A modern fable tells the story of a busy father, trying to get work done while also being responsible for his young son.  Being bored, the boy was pestering his father.  In an attempt to occupy his son, the man tore out a magazine page that had a map of the world.  He tore this into many pieces and scattered them on the living room floor.  He said to his son: “You like puzzles. Put this puzzle together and I’ll give you ten bucks.” 

The father then retreated to his study, confident that he would have at least 30 minutes of uninteruppted time to work.  After all, his son had never even seen a map of the world before.  The man had barely sat down when the son appeared holding the map taped together and perfectly assembled.  The man handed over the ten dollars and asked his son “How were you able to put the map together so quickly?’  The boy replied, “I had no idea what the map of the world looked like.  But I noticed that on the other side of the page, there was a picture of a man.  So I turned the pieces over and put the man together.   Once I had the man right, the world was right!”

This moral holds true for all of us.  Once we have ourselves (the man or woman) right, the world will be right, too.  Matthew Kelly writes: “Every time you become a-better-version-of-yourself, the consequences of your transformation echo throughout your family, friends, ...” school, troop or crew, lodge, neighborhood, community, nation and beyond -- even to people and places in the future.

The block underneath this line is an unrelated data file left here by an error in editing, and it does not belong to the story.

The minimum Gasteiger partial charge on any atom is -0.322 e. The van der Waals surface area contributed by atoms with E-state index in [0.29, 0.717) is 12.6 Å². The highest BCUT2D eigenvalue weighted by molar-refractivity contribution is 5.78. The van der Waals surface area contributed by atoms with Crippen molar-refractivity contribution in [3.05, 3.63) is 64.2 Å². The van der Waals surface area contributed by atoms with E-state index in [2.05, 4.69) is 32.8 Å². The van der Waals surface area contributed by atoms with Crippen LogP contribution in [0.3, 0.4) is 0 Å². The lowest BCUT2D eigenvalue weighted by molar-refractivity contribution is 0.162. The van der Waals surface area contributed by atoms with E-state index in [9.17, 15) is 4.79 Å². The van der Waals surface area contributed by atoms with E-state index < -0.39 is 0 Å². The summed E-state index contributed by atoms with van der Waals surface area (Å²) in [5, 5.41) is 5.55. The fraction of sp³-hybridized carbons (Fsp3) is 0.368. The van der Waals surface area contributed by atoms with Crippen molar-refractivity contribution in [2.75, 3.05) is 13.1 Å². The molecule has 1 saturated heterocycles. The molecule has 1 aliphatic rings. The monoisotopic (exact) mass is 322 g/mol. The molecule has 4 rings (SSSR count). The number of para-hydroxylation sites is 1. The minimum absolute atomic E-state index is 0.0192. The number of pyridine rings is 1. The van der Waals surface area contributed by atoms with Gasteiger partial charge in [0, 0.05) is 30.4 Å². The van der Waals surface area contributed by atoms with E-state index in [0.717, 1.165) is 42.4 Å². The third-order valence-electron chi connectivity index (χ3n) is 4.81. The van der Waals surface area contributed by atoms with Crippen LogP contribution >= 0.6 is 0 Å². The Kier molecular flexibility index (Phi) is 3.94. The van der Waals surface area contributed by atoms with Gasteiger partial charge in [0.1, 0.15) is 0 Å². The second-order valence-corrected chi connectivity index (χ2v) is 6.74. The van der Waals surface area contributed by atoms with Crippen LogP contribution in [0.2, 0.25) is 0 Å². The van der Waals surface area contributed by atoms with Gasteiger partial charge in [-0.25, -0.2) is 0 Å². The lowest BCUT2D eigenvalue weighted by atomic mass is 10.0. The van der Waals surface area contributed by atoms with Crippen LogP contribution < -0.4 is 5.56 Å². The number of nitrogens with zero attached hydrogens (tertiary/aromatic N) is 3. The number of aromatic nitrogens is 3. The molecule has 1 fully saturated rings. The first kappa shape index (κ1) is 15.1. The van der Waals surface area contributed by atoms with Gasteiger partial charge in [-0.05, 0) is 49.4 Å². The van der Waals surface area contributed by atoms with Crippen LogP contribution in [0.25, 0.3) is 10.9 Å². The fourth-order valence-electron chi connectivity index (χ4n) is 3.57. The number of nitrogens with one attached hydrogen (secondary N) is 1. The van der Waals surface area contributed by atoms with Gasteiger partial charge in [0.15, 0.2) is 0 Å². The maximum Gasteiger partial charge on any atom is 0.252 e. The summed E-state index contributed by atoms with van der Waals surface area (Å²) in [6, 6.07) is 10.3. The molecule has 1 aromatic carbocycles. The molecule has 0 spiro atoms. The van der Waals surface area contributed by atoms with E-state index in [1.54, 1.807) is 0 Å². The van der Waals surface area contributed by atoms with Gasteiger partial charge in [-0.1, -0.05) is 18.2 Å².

If you get the man or woman right, you get the world right.  How much time do we spend worrying about or trying to change things over which we have no control or influence?  Instead, focus on those things that have the most impact - your thoughts, your words, your actions.  These are the things at the center of your circle of influence.  When we move away from that center -- perhaps because we worry about what others think or say or do -- the less influence we have.  Focus on what you can affect to have the greatest effect.  It starts with each one of us. 

Dan Wagner - Lodge Adviser